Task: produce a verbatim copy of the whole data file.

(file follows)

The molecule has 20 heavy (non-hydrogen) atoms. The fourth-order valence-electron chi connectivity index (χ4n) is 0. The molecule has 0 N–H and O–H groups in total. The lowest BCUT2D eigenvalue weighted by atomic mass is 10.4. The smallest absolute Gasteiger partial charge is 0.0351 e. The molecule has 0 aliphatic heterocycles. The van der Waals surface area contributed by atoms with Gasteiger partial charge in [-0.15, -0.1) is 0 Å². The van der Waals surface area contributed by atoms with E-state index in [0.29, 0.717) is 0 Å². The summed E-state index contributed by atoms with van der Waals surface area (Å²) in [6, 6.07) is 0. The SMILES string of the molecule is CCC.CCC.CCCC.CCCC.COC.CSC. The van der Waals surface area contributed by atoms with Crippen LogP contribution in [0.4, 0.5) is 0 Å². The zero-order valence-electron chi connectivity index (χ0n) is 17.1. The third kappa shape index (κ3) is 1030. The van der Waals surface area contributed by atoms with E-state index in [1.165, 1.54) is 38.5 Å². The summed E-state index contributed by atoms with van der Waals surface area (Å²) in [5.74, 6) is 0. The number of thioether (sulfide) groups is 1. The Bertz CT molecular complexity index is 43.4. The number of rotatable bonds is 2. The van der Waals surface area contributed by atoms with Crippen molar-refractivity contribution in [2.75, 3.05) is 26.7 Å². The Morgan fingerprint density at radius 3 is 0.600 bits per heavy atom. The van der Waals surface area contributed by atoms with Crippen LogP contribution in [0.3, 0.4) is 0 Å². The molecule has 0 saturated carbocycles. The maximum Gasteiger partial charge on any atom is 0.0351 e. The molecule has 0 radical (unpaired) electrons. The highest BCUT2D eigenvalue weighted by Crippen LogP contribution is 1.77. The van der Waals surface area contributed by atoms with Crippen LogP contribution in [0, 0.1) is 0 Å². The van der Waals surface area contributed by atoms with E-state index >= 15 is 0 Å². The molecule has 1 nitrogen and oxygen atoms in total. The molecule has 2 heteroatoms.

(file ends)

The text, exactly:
The molecule has 20 heavy (non-hydrogen) atoms. The fourth-order valence-electron chi connectivity index (χ4n) is 0. The molecule has 0 N–H and O–H groups in total. The lowest BCUT2D eigenvalue weighted by atomic mass is 10.4. The smallest absolute Gasteiger partial charge is 0.0351 e. The molecule has 0 aliphatic heterocycles. The van der Waals surface area contributed by atoms with Gasteiger partial charge in [-0.15, -0.1) is 0 Å². The van der Waals surface area contributed by atoms with E-state index in [0.29, 0.717) is 0 Å². The summed E-state index contributed by atoms with van der Waals surface area (Å²) in [6, 6.07) is 0. The SMILES string of the molecule is CCC.CCC.CCCC.CCCC.COC.CSC. The van der Waals surface area contributed by atoms with Crippen LogP contribution in [0.4, 0.5) is 0 Å². The zero-order valence-electron chi connectivity index (χ0n) is 17.1. The third kappa shape index (κ3) is 1030. The van der Waals surface area contributed by atoms with E-state index in [1.165, 1.54) is 38.5 Å². The summed E-state index contributed by atoms with van der Waals surface area (Å²) in [5.74, 6) is 0. The number of thioether (sulfide) groups is 1. The Bertz CT molecular complexity index is 43.4. The number of rotatable bonds is 2. The van der Waals surface area contributed by atoms with Crippen molar-refractivity contribution in [2.75, 3.05) is 26.7 Å². The Morgan fingerprint density at radius 3 is 0.600 bits per heavy atom. The van der Waals surface area contributed by atoms with Crippen LogP contribution in [0.3, 0.4) is 0 Å². The molecule has 0 saturated carbocycles. The maximum Gasteiger partial charge on any atom is 0.0351 e. The molecule has 0 radical (unpaired) electrons. The highest BCUT2D eigenvalue weighted by Crippen LogP contribution is 1.77. The van der Waals surface area contributed by atoms with Crippen LogP contribution in [0, 0.1) is 0 Å². The van der Waals surface area contributed by atoms with E-state index >= 15 is 0 Å². The molecule has 1 nitrogen and oxygen atoms in total. The molecule has 2 heteroatoms.